As 802.11ac becomes more widely deployed in environments I find myself looking to the next wave and the promise it brings. 802.11ac Wave 1 for me really isn’t that groundbreaking. It’s an incremental improvement on 802.11n. Wave 1 really only serves to wake up the manufacturers to the fact that 5 GHz radios are needed on devices now. The real interesting stuff comes in Wave 2. Wider channels, more spatial streams, and a host of other improvements are on the way. But the most important one for me is MU-MIMO.
Me Mi Mo Mum
Multi-user Multiple-Input Multiple-Output (MU-MIMO) is a huge upgrade over the MIMO specification in 802.11n. MIMO allowed access points to multiplex signals on different channels into one data stream. It accomplished this via Spatial Division Multiplexing (SDM). This means that more antennas on an access point are a very good thing. It increases the throughput above and beyond what could be accomplished with just a single antenna. But it does have a drawback.
Single-user MIMO can only talk to one client at a time. All the work necessary to multiplex those data streams require the full attention of a single access point for the period in time that the client is transmitting. That means that crowded wireless networks can see reduced throughput because of shorter transmit windows. And what wireless network isn’t crowded today?
MU-MIMO solves this problem by utilizing additional antenna capacity to transmit multiple data streams at once. If you have spare antennas, you can send another data stream. The AP then takes the multiple streams and stitches them back together. This means an effective increase in throughput for certain devices even though the signal strength isn’t as high (thanks to FCC power limits). Here’s a great video from Wireless Field Day 7 that explains the whole process:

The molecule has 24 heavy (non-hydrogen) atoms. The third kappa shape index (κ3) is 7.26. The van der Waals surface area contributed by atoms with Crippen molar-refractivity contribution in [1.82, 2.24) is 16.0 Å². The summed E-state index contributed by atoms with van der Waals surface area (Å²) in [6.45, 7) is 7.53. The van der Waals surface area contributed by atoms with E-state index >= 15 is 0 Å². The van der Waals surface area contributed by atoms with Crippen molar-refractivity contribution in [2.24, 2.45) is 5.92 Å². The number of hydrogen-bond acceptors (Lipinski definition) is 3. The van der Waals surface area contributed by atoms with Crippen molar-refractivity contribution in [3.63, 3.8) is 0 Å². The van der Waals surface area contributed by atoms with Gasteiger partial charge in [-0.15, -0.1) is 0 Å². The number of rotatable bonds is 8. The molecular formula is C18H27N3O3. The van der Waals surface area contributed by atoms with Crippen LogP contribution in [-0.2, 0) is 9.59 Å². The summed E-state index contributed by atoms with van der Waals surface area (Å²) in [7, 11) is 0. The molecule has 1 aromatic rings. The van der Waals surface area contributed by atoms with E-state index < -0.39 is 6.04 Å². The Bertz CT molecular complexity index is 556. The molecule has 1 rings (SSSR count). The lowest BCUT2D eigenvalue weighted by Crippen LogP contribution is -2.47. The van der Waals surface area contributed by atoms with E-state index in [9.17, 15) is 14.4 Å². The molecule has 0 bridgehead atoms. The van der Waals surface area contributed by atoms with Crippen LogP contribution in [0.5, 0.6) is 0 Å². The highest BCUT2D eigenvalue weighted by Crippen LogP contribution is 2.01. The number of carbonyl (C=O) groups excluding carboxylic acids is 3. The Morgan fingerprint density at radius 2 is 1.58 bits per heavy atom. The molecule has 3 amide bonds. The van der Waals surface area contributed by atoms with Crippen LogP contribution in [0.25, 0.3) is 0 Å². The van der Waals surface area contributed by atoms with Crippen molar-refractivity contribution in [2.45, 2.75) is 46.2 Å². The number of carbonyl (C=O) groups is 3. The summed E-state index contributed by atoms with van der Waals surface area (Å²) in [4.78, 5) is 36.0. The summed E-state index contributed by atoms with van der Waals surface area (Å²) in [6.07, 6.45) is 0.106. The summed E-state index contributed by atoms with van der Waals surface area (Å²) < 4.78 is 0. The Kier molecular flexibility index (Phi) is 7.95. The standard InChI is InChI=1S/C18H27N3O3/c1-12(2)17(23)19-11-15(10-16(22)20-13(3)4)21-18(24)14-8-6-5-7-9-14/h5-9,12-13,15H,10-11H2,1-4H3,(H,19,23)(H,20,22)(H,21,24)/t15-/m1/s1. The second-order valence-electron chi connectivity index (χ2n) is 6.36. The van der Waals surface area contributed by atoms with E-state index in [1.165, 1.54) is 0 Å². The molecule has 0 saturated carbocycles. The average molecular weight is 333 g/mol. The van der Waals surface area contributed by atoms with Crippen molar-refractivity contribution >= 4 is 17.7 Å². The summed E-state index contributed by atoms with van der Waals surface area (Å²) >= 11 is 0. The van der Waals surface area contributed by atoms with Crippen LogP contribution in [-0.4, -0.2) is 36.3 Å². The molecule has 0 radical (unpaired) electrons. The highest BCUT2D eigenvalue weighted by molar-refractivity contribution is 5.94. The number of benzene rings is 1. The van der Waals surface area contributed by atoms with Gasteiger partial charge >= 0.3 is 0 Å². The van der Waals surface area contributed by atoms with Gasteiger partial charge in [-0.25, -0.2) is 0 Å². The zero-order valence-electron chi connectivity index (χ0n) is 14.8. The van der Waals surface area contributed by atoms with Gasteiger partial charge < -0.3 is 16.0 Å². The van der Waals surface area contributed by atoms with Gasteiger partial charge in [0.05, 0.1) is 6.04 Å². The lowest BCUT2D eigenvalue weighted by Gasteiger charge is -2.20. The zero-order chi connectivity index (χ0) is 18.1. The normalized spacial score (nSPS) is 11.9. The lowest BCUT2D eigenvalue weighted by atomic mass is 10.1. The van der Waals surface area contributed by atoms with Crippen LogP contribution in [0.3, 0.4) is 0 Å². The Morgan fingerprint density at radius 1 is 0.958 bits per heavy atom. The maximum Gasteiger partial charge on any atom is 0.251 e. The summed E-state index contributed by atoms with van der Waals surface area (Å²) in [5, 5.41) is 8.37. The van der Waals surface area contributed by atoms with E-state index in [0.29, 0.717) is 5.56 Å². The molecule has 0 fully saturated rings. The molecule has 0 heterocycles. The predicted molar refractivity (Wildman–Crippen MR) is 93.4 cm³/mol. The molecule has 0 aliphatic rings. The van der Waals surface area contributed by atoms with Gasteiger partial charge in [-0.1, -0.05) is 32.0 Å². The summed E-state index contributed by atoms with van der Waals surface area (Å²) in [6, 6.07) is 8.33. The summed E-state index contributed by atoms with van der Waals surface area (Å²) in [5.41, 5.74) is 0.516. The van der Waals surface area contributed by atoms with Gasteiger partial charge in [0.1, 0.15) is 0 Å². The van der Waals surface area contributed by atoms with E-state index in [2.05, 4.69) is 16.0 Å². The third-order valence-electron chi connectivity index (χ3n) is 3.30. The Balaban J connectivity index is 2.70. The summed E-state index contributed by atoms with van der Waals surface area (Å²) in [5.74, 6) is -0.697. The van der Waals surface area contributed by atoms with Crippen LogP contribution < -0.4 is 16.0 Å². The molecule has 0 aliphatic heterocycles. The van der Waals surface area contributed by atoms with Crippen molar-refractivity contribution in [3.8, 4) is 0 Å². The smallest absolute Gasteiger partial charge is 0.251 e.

What I found most interesting in this video is two-fold. First, MU-MIMO is of great benefit to client devices that don’t have the maximum number of spatial streams. Laptops are going to have three stream and four stream cards, so their MU-MIMO benefit is minimal. However, the majority of devices on the market using wireless are mobile. Tablets and phones don’t have multiple spatial streams, usually just one (or in some cases two). They do this to improve battery life. MU-MIMO will help them out considerably.
The second takeaway is that devices without a high number of receive chains will make the AP do more work. That’s because the AP has to process the transmit stream and prevent the extra streams from being transmitted toward the wrong client. That’s going to incur processing power. That means you’ll need an AP with a lot of processing power. Or a control system that can crunch those numbers for you.
When you consider that a large number of APs in a given system are sitting idle for a portion of the time it would be nice to be able to use that spare capacity for MU-MIMO processing. In addition, having those extra antennas available to help with MU-MIMO sounding would be nice too. There’s already been some work done on the research side of things. Maybe we’ll soon see the ability to take the idle processing power of a wireless network and use it to boost the client throughput as needed.
Wireless never ceases to amaze me. When I started writing this article, I thought I knew how MU-MIMO worked. Thankfully, Cisco set me straight at Wireless Field Day 7. MU-MIMO is going to help clients that can’t run high-performance networking cards. The kinds of clients that are being sold as fast as possible today. That means that the wireless system is already being developed to support a new kind of wireless device.
A device that doesn’t have access to limitless power from a wall socket or a battery that lasts forever. There’s been talk of tablets with increased spatial streams for a while, but the cruel mistress of battery life will always win in the end. That’s why MU-MIMO matters the most. Because if the wireless device can’t get more powerful, maybe it’s time for the wireless network to do the heavy lifting.